It’s been almost a year since I’ve posted on the blog a personal story or update on real life at the farm. For a while there I wanted the website to be a place for recipes only. Short and sweet descriptions of the food and not much else. This blog has evolved A LOT in the decade (I can’t believe it’s been over 10 years!) that I’ve been writing here. And while it felt nice to take a break from personal stories and focus on recipes only, I am in a season of life where I feel like I want to circle back to where I found a lot of my joy over the years. Writing is something that I love and sharing glimpses of farm life has brought so much happiness over the years and I’d love to do more of that again. So here I am! Ready to slow down a bit in this late autumn season here at the farm and dedicate a bit more time to cooking, writing, and re-connecting with you all. I know many of you have been with me since day one (when the blog was called A Farmer in the Dell) and I also know a lot of you folks do not use Instagram (which is where I share glimpses into our personal life). My goal over the next year is to actually move away from social media and sponsored posts and focus on this space more. Like I said, a lot has changed and it feels better to be sharing life on this platform with a smaller, more intimate group of people. So for those of you who have have stuck with me through the highs and lows of this website, THANK YOU! And for those of you who are just here for the food, there will be plenty of that and you can simply skip these “farm diary” posts. I totally get it.
So without further ado, I’m going to give you all a little glimpse into what the last year has been like. I’ll probably do this in a series of “catch up” posts so this first one won’t end up being a novel. But I guess I will start with the biggest, greatest, most important life update for those of you who do not know.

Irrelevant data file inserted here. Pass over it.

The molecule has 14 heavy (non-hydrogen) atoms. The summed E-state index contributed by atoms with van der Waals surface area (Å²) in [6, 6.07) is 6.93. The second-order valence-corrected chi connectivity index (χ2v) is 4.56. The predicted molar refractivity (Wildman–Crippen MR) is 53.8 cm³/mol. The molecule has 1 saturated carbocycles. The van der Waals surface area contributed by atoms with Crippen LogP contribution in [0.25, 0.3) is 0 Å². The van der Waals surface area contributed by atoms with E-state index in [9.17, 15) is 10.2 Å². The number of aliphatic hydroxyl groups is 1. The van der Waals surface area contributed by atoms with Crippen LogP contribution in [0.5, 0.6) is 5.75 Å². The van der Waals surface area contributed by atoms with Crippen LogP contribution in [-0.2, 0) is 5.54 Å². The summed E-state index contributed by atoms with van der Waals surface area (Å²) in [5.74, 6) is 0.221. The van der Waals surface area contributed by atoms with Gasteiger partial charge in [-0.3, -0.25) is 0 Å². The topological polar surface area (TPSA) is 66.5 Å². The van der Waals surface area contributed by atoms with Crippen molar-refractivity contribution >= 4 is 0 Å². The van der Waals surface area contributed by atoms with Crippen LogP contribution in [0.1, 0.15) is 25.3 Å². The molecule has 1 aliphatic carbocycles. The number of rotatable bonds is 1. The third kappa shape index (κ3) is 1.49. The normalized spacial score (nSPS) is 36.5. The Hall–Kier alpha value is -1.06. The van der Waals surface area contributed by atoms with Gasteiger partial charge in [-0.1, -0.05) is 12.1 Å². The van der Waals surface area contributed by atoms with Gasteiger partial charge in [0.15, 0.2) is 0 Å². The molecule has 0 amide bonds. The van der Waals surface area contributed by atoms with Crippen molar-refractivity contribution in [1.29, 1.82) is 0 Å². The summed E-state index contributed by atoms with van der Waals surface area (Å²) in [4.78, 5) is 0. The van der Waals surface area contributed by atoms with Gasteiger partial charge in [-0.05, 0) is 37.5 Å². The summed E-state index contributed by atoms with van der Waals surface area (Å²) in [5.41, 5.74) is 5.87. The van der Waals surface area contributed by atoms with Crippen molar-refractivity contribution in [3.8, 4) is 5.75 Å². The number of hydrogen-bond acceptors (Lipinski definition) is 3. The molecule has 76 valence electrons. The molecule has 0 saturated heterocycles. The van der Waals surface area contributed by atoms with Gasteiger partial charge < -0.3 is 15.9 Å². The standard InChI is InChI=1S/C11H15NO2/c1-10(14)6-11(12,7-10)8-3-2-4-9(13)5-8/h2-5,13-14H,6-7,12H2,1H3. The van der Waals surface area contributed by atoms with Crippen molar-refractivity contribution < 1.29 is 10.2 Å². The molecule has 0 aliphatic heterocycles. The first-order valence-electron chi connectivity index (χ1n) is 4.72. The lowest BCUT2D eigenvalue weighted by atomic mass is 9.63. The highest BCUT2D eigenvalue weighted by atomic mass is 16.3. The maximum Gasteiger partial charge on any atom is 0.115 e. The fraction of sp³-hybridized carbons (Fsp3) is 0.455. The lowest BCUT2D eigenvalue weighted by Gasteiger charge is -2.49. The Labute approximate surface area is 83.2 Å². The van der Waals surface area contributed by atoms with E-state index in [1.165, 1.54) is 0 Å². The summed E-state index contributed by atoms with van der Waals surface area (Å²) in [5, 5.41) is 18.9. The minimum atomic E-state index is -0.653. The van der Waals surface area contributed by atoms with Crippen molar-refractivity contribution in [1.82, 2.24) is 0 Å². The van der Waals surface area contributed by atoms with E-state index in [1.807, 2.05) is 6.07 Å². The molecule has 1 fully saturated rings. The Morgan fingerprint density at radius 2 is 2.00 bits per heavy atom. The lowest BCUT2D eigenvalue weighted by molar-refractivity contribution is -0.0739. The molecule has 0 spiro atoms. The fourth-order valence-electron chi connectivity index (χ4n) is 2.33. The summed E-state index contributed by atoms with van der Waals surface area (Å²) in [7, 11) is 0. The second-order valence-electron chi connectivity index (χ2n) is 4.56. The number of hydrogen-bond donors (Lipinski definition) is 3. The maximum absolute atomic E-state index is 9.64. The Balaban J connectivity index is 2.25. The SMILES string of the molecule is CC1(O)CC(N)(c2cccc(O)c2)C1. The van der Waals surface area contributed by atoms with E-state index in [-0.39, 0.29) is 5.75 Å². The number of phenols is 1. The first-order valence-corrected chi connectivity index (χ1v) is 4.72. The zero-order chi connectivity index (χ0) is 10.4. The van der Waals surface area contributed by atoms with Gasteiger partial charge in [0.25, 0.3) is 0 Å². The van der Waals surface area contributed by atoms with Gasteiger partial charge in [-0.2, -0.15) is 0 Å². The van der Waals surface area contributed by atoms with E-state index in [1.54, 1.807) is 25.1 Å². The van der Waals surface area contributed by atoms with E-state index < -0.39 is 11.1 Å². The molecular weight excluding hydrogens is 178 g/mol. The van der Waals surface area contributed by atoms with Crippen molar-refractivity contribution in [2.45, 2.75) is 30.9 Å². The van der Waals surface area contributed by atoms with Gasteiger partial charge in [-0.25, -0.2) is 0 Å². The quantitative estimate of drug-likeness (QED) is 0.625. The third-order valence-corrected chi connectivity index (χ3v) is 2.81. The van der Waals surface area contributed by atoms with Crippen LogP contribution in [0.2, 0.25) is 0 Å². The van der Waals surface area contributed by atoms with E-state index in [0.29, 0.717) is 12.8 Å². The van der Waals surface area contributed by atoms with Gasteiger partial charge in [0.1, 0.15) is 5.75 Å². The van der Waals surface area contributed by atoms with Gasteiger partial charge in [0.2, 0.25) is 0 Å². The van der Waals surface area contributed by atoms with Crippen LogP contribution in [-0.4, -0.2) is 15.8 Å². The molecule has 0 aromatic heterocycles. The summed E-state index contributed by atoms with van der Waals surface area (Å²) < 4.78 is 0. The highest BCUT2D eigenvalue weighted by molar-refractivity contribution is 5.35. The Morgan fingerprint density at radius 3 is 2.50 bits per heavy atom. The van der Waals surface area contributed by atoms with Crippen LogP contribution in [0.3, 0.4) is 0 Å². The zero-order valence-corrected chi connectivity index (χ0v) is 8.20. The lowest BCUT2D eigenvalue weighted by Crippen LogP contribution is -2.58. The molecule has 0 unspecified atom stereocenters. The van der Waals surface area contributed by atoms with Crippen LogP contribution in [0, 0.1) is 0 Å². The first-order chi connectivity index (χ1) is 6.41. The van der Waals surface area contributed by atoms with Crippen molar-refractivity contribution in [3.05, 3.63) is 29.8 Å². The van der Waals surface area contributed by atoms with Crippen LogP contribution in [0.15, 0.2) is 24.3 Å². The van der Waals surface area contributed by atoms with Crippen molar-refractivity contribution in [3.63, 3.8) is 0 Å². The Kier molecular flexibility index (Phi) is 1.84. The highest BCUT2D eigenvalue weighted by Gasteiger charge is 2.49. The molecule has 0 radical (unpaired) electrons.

On March 14th, at 3:03pm, I met the love of my life. Our daughter, Pepper, was born safely at home right into her fathers arms after 40 + hours of labor. It took a lot of fight to get her here but damn, she has been the absolute greatest gift to her mom and dad.
The day after her grand arrival the world shut down. My folks we’re only able to see her through a glass window. I was on bedrest for a month and have never missed or needed my own mom more than during that long, scary, and unsteady month. Honestly, with all the unknowns about the state of the world, lockdowns, people dying, and being a brand new, totally clueless mom, I felt more scared than I’ve ever felt in my entire life. Looking down at my brand new baby, watching the devastating news around the world, seeing all the tragedies and unknowns of COVID, I felt like the world was literally going to end. The hormones didn’t help!! And I know (hormones aside) many of you felt the same way. Those early days in the spring were so scary! We had just brought this tiny, innocent, and beautiful new person into the world and I didn’t know what to think about the whole situation. I wanted to protect this precious little girl yet I wasn’t quite sure how we were going to stay safe. I already felt like I was failing as a mom. Not to mention, I was supposed to stay horizontal as much as possible that first month for my own physical recovery from childbirth. But I’ll tell you all one thing, it’s pretty much impossible to stay on bedrest when the world is on lockdown and you can’t have extended family enter your house to help out. Needless to say, my recovery ended up taking a lot longer due to all the things! It was a dark time, and yet, there was also so many beautiful moments as Taylor and I were falling head over heels in love with this rad little lady.